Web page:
canadian ~ twenty-first century literature since 1999

TDR Interview: Sara Jamieson

Sara Jamieson teaches a course at the University of Calgary called "The Short Story in Canada." For a couple of years now, The Danforth Review has been conducting an informal -- and somewhat haphazard -- inquiry into the same subject. As part of this inquiry, we thought it would be interesting to ask Dr. Jamieson a few questions.

Interview by Michael Bryson (Spring 2006)


First, could you say something briefly about yourself. What's your connection to the subject? Why are you drawn to the subject? How did the course at U of C come about?

I'm a postdoctoral fellow in the department of English at the University of Calgary, and I'm currently at work on a project on Alice Munro -- one of my all-time favourite short story writers. As a postdoc, I'm given the opportunity to design and teach courses that are connected in some way with my research. I thought that a course on Canadian short stories would be a good chance for me to learn more about the history and the field of Canadian short fiction (before this, I specialized in Canadian poetry) and about the critical and theoretical discussions surrounding the genre.

Are there canonical or touchstone texts on this subject (i.e., essays or books that have framed the discourse in one way or another -- texts that all students of the subject ought to be introduced to)?

Edgar Allen Poe's 1837 review of Hawthorne's Twice-Told Tales is still important reading because it really inaugurated critical discussion of short fiction (at least in North America) and was very influential for subsequent theorists of the genre. Brander Matthews' 1901 "The Philosophy of the Short Story" is also important in this regard.

I'm especially interested in how short story theory has shifted over the years from being primarily concerned with defining and identifying supposedly essential and universal elements to a recognition of genre as a social and historical construct. Mary Louis Pratt's essay "The Long and the Short of It," for example, examines how our expectations of what a short story is and does are produced by its asymmetrical relationship to the novel, alongside which it developed, and in comparison to which it has been historically regarded as a lesser genre.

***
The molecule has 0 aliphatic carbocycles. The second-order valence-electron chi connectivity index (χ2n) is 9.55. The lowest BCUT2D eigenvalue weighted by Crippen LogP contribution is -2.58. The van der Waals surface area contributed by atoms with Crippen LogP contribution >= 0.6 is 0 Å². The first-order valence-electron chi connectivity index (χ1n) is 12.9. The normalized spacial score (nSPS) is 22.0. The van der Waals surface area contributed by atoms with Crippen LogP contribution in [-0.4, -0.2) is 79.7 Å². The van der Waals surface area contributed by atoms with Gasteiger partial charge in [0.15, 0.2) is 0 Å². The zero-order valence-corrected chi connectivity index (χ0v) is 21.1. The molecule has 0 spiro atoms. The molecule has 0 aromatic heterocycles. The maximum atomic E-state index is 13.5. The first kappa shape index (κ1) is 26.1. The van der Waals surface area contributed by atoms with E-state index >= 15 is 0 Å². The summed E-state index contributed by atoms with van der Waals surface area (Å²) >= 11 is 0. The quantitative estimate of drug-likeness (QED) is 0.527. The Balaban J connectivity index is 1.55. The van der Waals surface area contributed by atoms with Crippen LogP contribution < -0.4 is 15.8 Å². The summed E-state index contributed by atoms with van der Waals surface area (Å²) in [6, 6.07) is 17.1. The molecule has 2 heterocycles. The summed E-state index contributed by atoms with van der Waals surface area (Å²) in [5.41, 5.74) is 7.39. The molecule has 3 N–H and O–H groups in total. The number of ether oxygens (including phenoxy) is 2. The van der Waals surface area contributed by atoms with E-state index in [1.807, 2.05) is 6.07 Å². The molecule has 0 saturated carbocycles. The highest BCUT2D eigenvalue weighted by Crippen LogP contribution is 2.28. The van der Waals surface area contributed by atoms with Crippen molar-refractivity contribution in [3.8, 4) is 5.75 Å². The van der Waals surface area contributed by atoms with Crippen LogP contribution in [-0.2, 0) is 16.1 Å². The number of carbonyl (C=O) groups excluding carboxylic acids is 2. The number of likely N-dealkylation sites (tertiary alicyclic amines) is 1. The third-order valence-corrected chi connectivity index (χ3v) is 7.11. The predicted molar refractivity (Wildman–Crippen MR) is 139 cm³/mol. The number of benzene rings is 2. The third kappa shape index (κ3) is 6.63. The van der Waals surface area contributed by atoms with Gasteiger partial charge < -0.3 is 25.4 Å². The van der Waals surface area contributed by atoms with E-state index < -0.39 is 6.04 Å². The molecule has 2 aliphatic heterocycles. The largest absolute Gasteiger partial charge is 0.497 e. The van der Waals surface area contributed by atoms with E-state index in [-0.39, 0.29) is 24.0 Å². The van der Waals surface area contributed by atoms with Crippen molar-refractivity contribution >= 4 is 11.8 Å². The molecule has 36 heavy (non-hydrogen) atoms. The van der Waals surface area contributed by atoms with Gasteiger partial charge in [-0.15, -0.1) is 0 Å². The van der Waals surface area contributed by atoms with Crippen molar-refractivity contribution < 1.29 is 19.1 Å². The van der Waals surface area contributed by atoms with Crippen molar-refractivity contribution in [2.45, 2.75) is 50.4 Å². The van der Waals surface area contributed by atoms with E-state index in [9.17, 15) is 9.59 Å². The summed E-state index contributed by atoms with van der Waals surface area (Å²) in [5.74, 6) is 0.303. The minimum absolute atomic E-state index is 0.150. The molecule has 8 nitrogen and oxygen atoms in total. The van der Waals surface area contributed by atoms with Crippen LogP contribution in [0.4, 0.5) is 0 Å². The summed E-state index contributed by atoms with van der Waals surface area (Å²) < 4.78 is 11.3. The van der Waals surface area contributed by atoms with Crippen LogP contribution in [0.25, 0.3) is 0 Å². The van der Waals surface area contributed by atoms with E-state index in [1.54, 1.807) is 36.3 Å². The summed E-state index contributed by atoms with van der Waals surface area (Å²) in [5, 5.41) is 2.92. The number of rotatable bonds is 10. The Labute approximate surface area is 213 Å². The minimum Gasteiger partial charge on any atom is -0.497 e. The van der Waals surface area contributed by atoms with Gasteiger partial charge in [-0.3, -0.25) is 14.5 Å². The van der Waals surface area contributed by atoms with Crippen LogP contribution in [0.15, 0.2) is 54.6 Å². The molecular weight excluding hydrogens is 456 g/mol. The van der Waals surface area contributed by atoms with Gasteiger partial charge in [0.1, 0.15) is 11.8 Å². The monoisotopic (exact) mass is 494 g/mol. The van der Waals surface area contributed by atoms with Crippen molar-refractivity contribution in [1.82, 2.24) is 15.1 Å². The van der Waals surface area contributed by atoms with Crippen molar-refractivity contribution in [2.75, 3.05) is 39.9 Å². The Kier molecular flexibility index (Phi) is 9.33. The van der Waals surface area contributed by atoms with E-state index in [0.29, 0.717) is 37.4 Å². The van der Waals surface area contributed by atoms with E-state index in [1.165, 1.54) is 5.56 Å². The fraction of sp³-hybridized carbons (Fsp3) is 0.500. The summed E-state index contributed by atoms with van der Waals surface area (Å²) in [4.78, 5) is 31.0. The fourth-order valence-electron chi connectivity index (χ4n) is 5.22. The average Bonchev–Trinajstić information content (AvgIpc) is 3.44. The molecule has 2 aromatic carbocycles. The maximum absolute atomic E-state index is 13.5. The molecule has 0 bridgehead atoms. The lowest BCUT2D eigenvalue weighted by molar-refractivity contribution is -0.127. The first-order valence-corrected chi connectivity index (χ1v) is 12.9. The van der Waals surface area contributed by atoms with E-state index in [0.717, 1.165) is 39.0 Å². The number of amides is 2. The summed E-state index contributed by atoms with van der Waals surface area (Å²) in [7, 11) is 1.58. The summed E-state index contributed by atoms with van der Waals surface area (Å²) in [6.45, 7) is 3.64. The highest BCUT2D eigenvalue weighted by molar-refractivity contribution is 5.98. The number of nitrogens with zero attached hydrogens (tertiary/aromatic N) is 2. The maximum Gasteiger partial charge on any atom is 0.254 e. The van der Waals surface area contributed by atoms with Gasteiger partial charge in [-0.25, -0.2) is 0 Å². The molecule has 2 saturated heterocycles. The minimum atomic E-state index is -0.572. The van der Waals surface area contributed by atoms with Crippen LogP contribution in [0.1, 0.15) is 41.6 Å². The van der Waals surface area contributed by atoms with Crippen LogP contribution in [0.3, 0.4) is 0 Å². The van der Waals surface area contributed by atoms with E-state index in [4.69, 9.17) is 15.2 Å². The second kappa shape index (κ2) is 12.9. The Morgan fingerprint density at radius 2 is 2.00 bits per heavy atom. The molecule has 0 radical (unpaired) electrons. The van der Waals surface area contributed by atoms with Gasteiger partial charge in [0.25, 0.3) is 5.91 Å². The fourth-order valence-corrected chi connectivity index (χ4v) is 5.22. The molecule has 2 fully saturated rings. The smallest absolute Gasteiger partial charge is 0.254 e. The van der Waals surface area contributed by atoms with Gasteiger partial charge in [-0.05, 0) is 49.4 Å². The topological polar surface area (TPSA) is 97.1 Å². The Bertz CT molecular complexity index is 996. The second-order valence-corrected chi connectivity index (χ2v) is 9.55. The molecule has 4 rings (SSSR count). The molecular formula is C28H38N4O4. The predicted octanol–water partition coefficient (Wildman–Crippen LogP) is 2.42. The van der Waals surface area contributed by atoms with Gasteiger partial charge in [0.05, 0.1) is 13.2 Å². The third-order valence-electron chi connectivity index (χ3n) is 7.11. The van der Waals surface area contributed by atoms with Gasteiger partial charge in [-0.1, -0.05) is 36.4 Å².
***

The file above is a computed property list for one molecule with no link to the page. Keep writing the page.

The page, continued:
As for discussions of the short story in Canada, I like Frank Davey's essay "Genre Subversion in the English Canadian Short Story," which argues that the Canadian short story developed along very different lines from its Anglo-American counterparts. And of course, W.H. New's book Dreams of Speech and Violence, as well as Gerald Lynch's work on English Canadian short story cycles are also important texts.

Did the short story in Canada develop along different lines from its Ango-American counterparts? What was/is unique about the short story in Canada?

Davey makes the point that a particular kind of short story (the stories from James Joyce's Dubliners are often held up as the primary example) has been canonized as a kind of universal standard for short fiction writing. These are stories that can seem to exemplify Modernist or New Critical values like compression, unity, universality, a focus on character rather than event, an epiphanic moment of truth or revelation etc.. 

What Davey points out is how many examples of short fiction produced in Canada don't really fit this description: Charles G.D. Roberts' animal fables; the sketches of Moodie and Leacock; even the stories of "good" modernist writers like Morley Callaghan and Sinclair Ross employ mixed generic codes that problematize their interpretation according to the standards that I mentioned above. 

I wouldn't argue that there is anything uniquely Canadian about this kind of generic flexibility; rather, I would say that the forms that short fiction has taken in Canada can be used to question the universalist bias of much short story criticism, and make visible its ideological slant.